The banking industry has made great strides over the last few years in the management of risk, and a number of important best practices have begun to emerge, according to Bank Director’s 2014 Risk Practices Survey, sponsored by FIS. While the Dodd-Frank Act requires publicly traded banks with more than $10 billion in assets to establish separate risk committees of the board, and banks over $50 billion to additionally hire chief risk officers, smaller banks are proactively following suit. By taking a more comprehensive approach to risk management, these institutions are reaping the benefits with improved financial performance.
The 2014 Risk Practices Survey reveals how these banks govern risk, and that a best-practice approach can positively impact financial performance. Creating and properly using a comprehensive risk appetite statement challenges many boards. Many see room for improvement in the quality and comprehensiveness of the bank’s enterprise risk management program. Tying risk management to the strategic plan and measuring its impact on the organization is difficult for many institutions, although those that have tried to measure the risk management program’s impact report a positive effect on financial performance.
Conducted in January, the survey is based on 107 online responses from independent directors and senior bank executives, primarily chief risk officers, of banks with more than $1 billion in assets.
- Ninety-seven percent of respondents report that the bank has a chief risk officer or equivalent on staff, and 63 percent oversee risk within a separate risk committee of the board. Moreover, respondents whose banks have a separate board-level risk committee report a higher median return on assets (ROA), at 1.00, and higher median return on equity (ROE), at 9.50, compared to banks that govern risk within a combined audit/risk committee or within the audit committee.
- Of those that oversee risk within a separate risk committee, 64 percent of respondents review the bank’s strategic plan and risk mitigation strategies, while the remaining 36 percent do not yet do so.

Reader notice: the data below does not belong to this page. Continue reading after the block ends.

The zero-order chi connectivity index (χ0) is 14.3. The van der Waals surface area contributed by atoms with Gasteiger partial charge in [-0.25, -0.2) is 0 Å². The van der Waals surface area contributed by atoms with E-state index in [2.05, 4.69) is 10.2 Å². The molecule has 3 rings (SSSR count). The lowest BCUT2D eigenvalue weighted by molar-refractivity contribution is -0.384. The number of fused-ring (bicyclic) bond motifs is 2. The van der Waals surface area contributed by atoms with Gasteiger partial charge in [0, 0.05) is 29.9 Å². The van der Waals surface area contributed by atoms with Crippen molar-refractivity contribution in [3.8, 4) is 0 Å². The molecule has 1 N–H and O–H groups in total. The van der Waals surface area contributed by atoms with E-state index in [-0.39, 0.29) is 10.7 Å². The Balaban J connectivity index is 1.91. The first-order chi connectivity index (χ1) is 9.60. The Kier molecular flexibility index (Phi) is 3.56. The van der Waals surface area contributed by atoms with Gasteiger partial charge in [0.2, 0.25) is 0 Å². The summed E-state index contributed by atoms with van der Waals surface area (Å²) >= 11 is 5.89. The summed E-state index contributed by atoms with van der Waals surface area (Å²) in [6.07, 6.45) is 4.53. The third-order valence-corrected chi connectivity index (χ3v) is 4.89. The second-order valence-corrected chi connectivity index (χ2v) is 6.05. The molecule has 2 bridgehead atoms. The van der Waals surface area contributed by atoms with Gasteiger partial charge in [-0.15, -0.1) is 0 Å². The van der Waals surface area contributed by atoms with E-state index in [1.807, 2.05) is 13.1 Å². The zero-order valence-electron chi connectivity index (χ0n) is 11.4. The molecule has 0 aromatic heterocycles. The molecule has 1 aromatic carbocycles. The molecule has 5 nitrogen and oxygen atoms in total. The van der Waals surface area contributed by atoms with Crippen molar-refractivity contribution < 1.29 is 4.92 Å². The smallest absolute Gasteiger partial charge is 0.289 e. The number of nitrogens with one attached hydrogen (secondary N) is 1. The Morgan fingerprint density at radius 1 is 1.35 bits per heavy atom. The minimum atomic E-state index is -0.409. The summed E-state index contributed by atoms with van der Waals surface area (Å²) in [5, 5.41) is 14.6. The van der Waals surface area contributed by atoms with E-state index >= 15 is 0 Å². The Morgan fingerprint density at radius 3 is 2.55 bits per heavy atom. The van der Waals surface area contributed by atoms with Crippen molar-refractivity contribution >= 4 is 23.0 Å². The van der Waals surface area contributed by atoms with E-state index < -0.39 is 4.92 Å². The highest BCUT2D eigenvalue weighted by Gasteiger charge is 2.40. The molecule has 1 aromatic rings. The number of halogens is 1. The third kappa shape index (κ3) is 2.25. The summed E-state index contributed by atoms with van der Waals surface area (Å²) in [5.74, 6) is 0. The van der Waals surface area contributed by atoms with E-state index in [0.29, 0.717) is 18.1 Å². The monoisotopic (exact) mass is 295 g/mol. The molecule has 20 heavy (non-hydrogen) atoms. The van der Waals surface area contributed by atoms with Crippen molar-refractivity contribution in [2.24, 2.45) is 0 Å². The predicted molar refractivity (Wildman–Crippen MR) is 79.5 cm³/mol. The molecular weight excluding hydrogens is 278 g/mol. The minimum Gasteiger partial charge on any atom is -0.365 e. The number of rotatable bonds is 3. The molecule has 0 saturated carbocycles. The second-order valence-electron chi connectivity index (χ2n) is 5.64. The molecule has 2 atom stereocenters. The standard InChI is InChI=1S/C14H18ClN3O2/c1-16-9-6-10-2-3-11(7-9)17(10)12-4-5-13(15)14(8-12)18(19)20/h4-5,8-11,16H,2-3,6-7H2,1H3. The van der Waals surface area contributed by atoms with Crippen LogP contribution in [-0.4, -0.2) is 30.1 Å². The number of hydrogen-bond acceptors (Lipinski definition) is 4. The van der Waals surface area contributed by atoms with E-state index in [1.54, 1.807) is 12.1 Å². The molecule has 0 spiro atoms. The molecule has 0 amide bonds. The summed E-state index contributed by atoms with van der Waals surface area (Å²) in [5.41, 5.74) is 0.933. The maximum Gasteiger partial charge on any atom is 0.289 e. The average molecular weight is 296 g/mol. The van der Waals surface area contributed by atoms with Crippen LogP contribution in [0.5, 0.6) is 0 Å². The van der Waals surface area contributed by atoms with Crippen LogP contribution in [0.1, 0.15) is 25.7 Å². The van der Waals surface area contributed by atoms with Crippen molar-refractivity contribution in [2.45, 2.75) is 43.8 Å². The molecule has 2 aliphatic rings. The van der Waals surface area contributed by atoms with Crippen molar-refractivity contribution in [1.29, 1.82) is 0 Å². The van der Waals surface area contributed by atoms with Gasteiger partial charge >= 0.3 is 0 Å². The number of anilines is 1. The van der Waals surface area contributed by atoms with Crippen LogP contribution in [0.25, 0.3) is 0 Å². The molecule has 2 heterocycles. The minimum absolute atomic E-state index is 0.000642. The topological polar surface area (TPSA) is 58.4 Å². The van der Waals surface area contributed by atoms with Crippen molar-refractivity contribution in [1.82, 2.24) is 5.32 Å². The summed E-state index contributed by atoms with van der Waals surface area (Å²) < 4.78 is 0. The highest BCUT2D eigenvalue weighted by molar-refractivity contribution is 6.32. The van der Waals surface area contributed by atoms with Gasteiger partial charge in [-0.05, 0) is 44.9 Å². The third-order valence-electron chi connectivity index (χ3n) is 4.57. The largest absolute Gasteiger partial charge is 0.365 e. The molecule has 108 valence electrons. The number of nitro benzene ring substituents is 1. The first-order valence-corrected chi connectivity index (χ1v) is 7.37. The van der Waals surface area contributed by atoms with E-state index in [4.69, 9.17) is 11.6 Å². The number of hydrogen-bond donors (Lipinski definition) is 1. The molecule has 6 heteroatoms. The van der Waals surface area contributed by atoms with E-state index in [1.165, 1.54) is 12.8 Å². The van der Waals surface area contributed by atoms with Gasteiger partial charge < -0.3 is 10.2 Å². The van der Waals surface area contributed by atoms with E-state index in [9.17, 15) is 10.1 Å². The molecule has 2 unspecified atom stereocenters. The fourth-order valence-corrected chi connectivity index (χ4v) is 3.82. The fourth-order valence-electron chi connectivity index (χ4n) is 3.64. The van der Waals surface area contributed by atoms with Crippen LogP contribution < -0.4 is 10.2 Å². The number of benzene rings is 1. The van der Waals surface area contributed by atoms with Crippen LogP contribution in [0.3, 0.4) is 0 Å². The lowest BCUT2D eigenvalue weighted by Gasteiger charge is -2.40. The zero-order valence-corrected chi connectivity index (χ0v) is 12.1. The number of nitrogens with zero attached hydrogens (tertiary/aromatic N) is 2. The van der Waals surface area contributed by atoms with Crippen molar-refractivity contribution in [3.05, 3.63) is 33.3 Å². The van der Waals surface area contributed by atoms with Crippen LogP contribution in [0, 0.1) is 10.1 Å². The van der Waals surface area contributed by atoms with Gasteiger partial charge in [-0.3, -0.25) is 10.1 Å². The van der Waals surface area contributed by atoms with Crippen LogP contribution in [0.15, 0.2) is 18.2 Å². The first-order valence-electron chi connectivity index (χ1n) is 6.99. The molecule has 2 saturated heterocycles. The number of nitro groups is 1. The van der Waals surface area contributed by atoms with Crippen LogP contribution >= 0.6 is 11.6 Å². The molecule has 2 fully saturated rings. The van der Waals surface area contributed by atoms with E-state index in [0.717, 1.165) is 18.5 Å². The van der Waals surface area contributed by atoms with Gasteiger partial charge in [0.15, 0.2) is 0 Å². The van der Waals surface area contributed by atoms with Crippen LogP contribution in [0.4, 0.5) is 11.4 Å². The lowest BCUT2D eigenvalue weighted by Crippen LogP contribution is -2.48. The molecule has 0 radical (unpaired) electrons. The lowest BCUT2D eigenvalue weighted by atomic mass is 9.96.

- Tools like the risk appetite statement, the enterprise risk assessment and risk dashboard aren’t fully used. Only one-third of respondents feel that the bank’s risk appetite statement covers all the risks faced by the institution, and less than half use it to provide limits to board and management. Just 13 percent analyze the risk appetite statement’s impact on financial performance.
- Just 17 percent of respondents review the bank’s risk profile and related metrics at the board and executive level monthly. Almost half review these metrics quarterly, while 23 percent review twice a year or annually.
- Fifty-seven percent of directors feel that the board could benefit from more training in understanding how new regulations impact and pose risk to the bank, and 53 percent want a deeper understanding of emerging risks, such as risks associated with cyber security or Unfair, Deceptive or Abusive Acts or Practices (UDAAP). Conversely, senior executives feel that the board needs more training in overseeing the bank’s risk appetite, and understanding risk oversight best practices and how other banks govern risk.
- The regulatory environment continues to challenge bank boards. Fifty-five percent cite the volume and pace of regulatory change as the environmental factor most likely to cause risk evaluation failures at the bank.
- More than half of bank officers, and 40 percent of respondents overall, say that maintaining the technology and data infrastructure to support risk decision-making is a top risk management challenge.
View the video: Five Risk Management Best Practices for 2014